Published in the September 2008 issue of Today’s Hospitalist
AS I TRAVEL AROUND THE COUNTRY, I hear more and more about the growing job dissatisfaction among physicians. Doctors, it seems, increasingly complain about too many hours, too many hassles and too little personal return on their practice of medicine.
So I ask myself and my peers: How can physicians today find professional satisfaction? The answer seems obvious: As physicians, we are trained to care for patients. For us, satisfaction comes from solving a diagnostic dilemma, implementing an effective treatment plan or, in some cases, saving a life. The satisfaction we derive from making a difference in patients’ lives is a big part of what drew us to medicine in the first place.
Increasingly, however, caring for patients is only one aspect of our job. As I work closely with fellow physicians and hospitals, I see the many challenges “mounting paperwork for HIPAA regulations, DRG billing and risk management “that can chip away at job satisfaction.
But I submit that physicians can derive tremendous satisfaction from meeting these challenges. And I would argue that this is more true for hospitalists than perhaps any other group of physicians.
While satisfaction is an issue for all physicians, it’s particularly important for hospitalists.
On a day-to-day basis, hospitalists probably deal with more issues that lead to dissatisfaction than other specialties. We run the risk of taking on too many services, for example, and leaving ourselves open to burnout. We often have the stress of providing care to the hospital’s entire population of medically indigent patients. And we see firsthand the bureaucratic inertia or misuse of resources that make it hard to deliver high-quality care.
But while hospitalists may be at ground zero for all the factors that can lead to dissatisfaction, there is good news: By virtue of our central role, hospitalists now exert increasingly greater control over how care is delivered in our hospitals. We can leverage that control to enhance our own job satisfaction.
Needed: new skills
To tap into that potential satisfaction, hospitalists need to embrace new skills. As a group, we need to move beyond what we’ve been traditionally trained to do, which is to provide day-today medical rounding and to establish a diagnosis and treatment plan.
As more physicians move from primary care to hospital medicine, hospitalists must learn to augment our clinical skills with new expertise in process re-engineering. Instead of working as “internists without offices,” we need to embrace our full potential as inpatient physicians.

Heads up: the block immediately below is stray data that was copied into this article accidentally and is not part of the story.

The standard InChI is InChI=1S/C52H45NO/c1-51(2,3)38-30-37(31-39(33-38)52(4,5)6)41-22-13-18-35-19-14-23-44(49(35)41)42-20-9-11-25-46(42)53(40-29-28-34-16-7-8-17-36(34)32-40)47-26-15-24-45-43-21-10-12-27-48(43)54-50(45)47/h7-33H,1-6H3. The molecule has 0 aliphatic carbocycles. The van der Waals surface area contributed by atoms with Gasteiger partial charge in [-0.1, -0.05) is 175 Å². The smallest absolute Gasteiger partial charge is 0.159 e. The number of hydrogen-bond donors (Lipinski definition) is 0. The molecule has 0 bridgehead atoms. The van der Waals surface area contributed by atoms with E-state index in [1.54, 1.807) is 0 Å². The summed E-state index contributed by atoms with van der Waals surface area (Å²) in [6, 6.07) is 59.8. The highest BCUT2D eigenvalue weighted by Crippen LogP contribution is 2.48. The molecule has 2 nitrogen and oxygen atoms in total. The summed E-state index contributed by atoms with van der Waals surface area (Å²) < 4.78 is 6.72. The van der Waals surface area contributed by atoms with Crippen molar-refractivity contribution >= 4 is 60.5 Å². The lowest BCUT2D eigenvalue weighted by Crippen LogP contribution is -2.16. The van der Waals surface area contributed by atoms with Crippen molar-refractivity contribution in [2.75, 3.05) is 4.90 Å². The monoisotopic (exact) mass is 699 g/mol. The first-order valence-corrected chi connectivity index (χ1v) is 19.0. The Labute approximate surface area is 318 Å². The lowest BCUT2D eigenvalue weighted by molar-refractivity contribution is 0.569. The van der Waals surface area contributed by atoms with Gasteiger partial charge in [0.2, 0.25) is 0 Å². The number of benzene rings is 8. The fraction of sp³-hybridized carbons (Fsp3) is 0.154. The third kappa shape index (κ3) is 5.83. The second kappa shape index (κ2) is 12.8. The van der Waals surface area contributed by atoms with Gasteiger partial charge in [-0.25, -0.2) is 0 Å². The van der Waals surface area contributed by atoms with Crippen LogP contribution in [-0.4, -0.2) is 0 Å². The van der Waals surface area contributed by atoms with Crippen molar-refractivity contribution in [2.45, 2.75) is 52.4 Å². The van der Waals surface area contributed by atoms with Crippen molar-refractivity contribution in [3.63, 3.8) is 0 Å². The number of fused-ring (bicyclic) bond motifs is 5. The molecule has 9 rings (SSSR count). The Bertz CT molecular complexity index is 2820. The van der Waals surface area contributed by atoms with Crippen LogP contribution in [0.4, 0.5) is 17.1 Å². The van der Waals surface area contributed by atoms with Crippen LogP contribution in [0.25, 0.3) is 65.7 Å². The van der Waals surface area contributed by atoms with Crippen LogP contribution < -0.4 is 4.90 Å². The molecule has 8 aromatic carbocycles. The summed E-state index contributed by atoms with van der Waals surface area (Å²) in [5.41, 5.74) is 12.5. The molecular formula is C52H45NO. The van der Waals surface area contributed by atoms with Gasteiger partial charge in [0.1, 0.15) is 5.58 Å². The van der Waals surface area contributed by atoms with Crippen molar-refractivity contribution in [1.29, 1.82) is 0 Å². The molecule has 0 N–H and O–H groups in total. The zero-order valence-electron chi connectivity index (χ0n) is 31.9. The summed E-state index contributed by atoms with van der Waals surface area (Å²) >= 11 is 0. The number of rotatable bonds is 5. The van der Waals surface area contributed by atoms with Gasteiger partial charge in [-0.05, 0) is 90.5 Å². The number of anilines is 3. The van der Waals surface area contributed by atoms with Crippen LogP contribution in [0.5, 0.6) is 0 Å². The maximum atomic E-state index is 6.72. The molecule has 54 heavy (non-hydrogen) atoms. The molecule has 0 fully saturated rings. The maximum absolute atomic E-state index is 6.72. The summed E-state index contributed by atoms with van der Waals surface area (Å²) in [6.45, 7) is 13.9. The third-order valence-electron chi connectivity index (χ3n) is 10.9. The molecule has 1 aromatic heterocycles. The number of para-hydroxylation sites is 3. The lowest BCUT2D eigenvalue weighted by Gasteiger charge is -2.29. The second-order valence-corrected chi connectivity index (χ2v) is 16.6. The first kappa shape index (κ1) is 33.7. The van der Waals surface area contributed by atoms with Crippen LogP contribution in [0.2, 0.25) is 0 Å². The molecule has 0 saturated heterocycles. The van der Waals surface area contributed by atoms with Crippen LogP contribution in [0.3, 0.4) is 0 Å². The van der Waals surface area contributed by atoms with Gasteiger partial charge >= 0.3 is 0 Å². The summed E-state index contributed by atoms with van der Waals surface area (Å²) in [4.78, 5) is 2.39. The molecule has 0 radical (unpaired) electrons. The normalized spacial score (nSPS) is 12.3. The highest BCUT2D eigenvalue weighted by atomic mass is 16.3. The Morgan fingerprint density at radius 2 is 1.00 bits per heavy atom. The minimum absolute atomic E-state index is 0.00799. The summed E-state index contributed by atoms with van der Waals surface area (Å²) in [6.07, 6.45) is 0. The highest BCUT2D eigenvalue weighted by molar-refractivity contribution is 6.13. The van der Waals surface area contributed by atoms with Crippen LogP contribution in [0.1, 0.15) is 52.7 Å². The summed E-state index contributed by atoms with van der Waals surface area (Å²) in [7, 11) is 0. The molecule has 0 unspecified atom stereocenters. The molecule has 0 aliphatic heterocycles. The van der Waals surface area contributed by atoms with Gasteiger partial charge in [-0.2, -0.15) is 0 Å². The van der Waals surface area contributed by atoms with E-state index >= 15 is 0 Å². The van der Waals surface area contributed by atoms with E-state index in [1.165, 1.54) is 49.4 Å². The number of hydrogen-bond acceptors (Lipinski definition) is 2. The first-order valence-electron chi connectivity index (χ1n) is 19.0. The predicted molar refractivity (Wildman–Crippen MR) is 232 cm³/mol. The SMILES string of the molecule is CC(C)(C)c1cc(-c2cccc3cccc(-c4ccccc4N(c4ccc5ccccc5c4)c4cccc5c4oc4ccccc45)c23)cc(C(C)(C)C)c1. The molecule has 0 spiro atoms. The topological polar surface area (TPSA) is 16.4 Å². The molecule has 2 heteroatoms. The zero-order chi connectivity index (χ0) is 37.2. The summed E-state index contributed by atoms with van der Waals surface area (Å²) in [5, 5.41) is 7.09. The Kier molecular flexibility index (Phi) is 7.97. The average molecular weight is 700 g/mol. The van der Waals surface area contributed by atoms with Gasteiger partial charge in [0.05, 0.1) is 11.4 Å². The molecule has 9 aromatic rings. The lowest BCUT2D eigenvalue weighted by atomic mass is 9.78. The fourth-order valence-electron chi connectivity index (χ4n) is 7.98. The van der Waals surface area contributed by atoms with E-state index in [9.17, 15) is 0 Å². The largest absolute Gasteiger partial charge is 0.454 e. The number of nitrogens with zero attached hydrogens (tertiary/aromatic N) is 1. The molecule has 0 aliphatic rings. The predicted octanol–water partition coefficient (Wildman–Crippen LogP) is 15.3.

How do hospitalists differ from internists without offices? An internist without an office sees one patient with pneumonia and develops an individual treatment. A hospitalist not only sees and treats that one patient with pneumonia today, but is standardizing care and designing a more efficient way to treat the 300 patients admitted for pneumonia at the hospital during the entire year. The hospitalist is managing care for entire populations of patients with specific diagnoses, acquiring not only a greater skill level but also the ability to affect how that entire population is managed.
Hospitalists need to drive quality improvements, organize and lead care teams, and harness technology to improve physician performance. Without these skills, we may find ourselves overwhelmed and see our professional satisfaction slipping. But those of us who embrace our role as the driver of inpatient change stand to reap tremendous personal and professional rewards.
Exerting new leadership
Hospitalists can use new operational expertise to participate on or even chair hospital committees. We can engage in the joint operating committees with case management and utilization review personnel administrators, health plan executives, and specialists. We can even answer a call to act as chief of staff, a position that helps us shape clinical care and hospital culture beyond the hospitalist program. In fact, about 70%of IPC hospitalists are part of hospital committees.
Hospitalists are now the key players in quality efforts related to the Joint Commission and in the continuing growth of pay-for-performance initiatives sponsored by the Centers for Medicare and Medicaid Services. In addition, hospitalists can champion and cultivate nationwide programs to improve patient care such as the “5Million Lives” campaign from the Institute for Healthcare Improvement.
These new avenues of professional development promise to exert a profound effect on the future delivery of inpatient care. As the specialty matures, our influence “and our corresponding satisfaction “will only get greater.
The impact of new skill sets goes far beyond the individual patients we treat. Instead, our evolving skills create a powerful ripple effect that reverberates throughout a hospital system.
Physicians’ thorough documentation, for example, allows more accurate DRG coding, leading to higher hospital revenues and better funding for programs. Expertise with information technology makes it possible to deliver safer care and to assess “and improve “our own clinical performance.
The vital support that hospitalists provide makes it possible for specialists to focus on delivering high-quality outpatient care, giving them more control over their time, workflow and revenue. That, in turn, plays an increasingly pivotal role in improving the work lives of the community physicians with whom we interact.
There will always be doctors for whom job satisfaction is simply a matter of providing good care in return for a solid paycheck and decent hours. But the hospitalists I meet who derive the most satisfaction from their jobs are setting new parameters for hospital medicine and rising to the challenge of building a better health care system for all patients.
Adam Singer, MD, is chief executive officer of IPC The Hospitalist Company.